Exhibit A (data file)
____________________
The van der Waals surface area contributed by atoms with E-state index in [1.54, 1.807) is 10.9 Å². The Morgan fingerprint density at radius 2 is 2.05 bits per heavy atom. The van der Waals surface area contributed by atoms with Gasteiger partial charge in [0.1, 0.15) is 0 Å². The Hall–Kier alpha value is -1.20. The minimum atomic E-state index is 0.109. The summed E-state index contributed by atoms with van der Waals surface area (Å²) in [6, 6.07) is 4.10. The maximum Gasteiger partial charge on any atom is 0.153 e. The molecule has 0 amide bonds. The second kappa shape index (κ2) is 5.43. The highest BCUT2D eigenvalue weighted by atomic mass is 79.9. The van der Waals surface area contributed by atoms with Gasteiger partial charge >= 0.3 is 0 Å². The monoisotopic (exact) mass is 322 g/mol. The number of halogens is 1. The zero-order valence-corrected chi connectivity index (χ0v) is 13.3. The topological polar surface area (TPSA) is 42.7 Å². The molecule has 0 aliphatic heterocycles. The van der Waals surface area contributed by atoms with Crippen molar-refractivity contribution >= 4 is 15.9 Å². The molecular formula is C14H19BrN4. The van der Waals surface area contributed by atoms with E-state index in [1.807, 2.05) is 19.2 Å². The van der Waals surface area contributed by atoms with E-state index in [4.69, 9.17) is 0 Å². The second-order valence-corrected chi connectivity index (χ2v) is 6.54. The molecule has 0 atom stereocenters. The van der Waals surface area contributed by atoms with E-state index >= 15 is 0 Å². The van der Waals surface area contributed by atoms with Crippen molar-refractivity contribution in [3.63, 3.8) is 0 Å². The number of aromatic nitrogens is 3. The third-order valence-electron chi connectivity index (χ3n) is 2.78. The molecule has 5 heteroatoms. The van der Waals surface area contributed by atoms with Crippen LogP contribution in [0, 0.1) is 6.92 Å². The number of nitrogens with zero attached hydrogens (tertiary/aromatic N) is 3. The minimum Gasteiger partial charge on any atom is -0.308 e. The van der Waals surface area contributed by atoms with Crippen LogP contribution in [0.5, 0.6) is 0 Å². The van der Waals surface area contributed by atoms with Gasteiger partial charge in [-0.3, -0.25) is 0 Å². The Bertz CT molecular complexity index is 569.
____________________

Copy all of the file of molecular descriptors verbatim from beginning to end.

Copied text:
The van der Waals surface area contributed by atoms with E-state index in [1.54, 1.807) is 10.9 Å². The Morgan fingerprint density at radius 2 is 2.05 bits per heavy atom. The van der Waals surface area contributed by atoms with Gasteiger partial charge in [0.1, 0.15) is 0 Å². The Hall–Kier alpha value is -1.20. The minimum atomic E-state index is 0.109. The summed E-state index contributed by atoms with van der Waals surface area (Å²) in [6, 6.07) is 4.10. The maximum Gasteiger partial charge on any atom is 0.153 e. The molecule has 0 amide bonds. The second kappa shape index (κ2) is 5.43. The highest BCUT2D eigenvalue weighted by atomic mass is 79.9. The van der Waals surface area contributed by atoms with Gasteiger partial charge >= 0.3 is 0 Å². The monoisotopic (exact) mass is 322 g/mol. The number of halogens is 1. The zero-order valence-corrected chi connectivity index (χ0v) is 13.3. The topological polar surface area (TPSA) is 42.7 Å². The molecule has 0 aliphatic heterocycles. The van der Waals surface area contributed by atoms with Crippen molar-refractivity contribution >= 4 is 15.9 Å². The molecular formula is C14H19BrN4. The van der Waals surface area contributed by atoms with E-state index in [1.807, 2.05) is 19.2 Å². The van der Waals surface area contributed by atoms with E-state index in [4.69, 9.17) is 0 Å². The second-order valence-corrected chi connectivity index (χ2v) is 6.54. The molecule has 0 atom stereocenters. The van der Waals surface area contributed by atoms with E-state index >= 15 is 0 Å². The van der Waals surface area contributed by atoms with Crippen molar-refractivity contribution in [3.63, 3.8) is 0 Å². The number of aromatic nitrogens is 3. The third-order valence-electron chi connectivity index (χ3n) is 2.78. The molecule has 5 heteroatoms. The van der Waals surface area contributed by atoms with Crippen LogP contribution in [0, 0.1) is 6.92 Å². The number of nitrogens with zero attached hydrogens (tertiary/aromatic N) is 3. The minimum Gasteiger partial charge on any atom is -0.308 e. The van der Waals surface area contributed by atoms with Crippen LogP contribution in [0.5, 0.6) is 0 Å². The van der Waals surface area contributed by atoms with Gasteiger partial charge in [-0.3, -0.25) is 0 Å². The Bertz CT molecular complexity index is 569.